A Guide to Poland’s Port City, Gdansk
Posted on February 08, 2013 by sguese
Gdansk has long accepted its role as a port city. And with being a port city, the Polish city
has seen visitors of a friendly nature and those who wanted Gdansk as their own. Diverse nations have converged here, which explains Gdansk’s distinctive architecture. While rebuilt after World War II, the city regales in its grand and elegant buildings. Those who can’t appreciate Gdansk’s architecture can find enjoyment throughout the city’s dockside beer garden and river cruises.
Adding to the mix of medieval and Renaissance rooftops is the St. Mary’s Church. It is believed to be the largest old brick church in the world, measuring 105 meter long and 66 meters wide. Its squat tower reaches a height of 78 meters. What began in 1343 is now one of Gdansk’s standout structures.
If there is a chill in the air of this port city, head indoors to one of the city’s many museums. The Amber Museum sparks the attention of jewelry fans. Housed in the Foregate, the museum tells of the history of Baltic gold, otherwise known as amber. A more extensive museum presents in Gdansk with the National Museum. Set up in a former Franciscan monastery, the museum is considered one of the best in all of Poland. It holds both Polish and international arts and crafts including Hans Memlings Last Judgment from 1472 to 1473 along with paintings, wood carvings, fabrics, porcelain and furniture.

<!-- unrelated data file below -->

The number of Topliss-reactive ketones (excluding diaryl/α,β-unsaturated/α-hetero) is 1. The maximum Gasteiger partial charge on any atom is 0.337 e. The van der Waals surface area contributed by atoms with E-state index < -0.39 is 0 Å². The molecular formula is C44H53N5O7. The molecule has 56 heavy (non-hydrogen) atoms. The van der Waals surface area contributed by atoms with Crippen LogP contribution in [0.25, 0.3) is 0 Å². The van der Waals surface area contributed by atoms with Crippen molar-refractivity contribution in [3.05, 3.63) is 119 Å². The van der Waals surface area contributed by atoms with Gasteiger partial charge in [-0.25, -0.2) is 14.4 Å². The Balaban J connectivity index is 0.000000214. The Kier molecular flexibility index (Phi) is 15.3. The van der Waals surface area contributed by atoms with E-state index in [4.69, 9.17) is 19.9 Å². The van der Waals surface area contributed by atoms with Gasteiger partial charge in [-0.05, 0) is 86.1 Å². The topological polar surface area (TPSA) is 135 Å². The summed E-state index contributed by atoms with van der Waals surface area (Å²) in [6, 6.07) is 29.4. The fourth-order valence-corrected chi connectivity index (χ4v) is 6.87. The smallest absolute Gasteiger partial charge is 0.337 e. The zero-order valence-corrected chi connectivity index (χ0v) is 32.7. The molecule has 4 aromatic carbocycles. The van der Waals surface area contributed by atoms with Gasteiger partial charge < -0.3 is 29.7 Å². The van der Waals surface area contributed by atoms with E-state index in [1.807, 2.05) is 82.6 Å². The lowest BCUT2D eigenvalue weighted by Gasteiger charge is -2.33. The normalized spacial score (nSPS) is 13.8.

After trolling through a few of the cities museums, take a stroll along Long Street, also known as Royal Route or Royal Way in Gdansk. The thoroughfare is one of Eastern Europe’s most impressive avenues. Set up like a pedestrian mall, you can stroll through this gorgeously restored area of the city. Be sure to take not of the Golden Gate, hailing from the 17th century and the Town Hall stemming from the 13th century.
While Long Street and St. Mary’s Church has become symbols to this city, Gdansk’s main icon is The Crane. Dating back to the Middle Ages, the Crane was once the largest port crane in all of Europe. It served as a city gate in Gdansk, opened by men walking inside a huge wooden wheel.
Close out a day in Gdansk by seeking out its legends at the Neptune Fountain. According to legend, the fountain once spewed the city’s trademark liqueur Goldwasser. It is said the liqueur gushed out of the trident and Neptune found himself endangered by drunks. Today, you might not get so lucky to sample a few drinks here, but you can appreciate the bronze state, the work of Peter Husen from 1606 to 1613.
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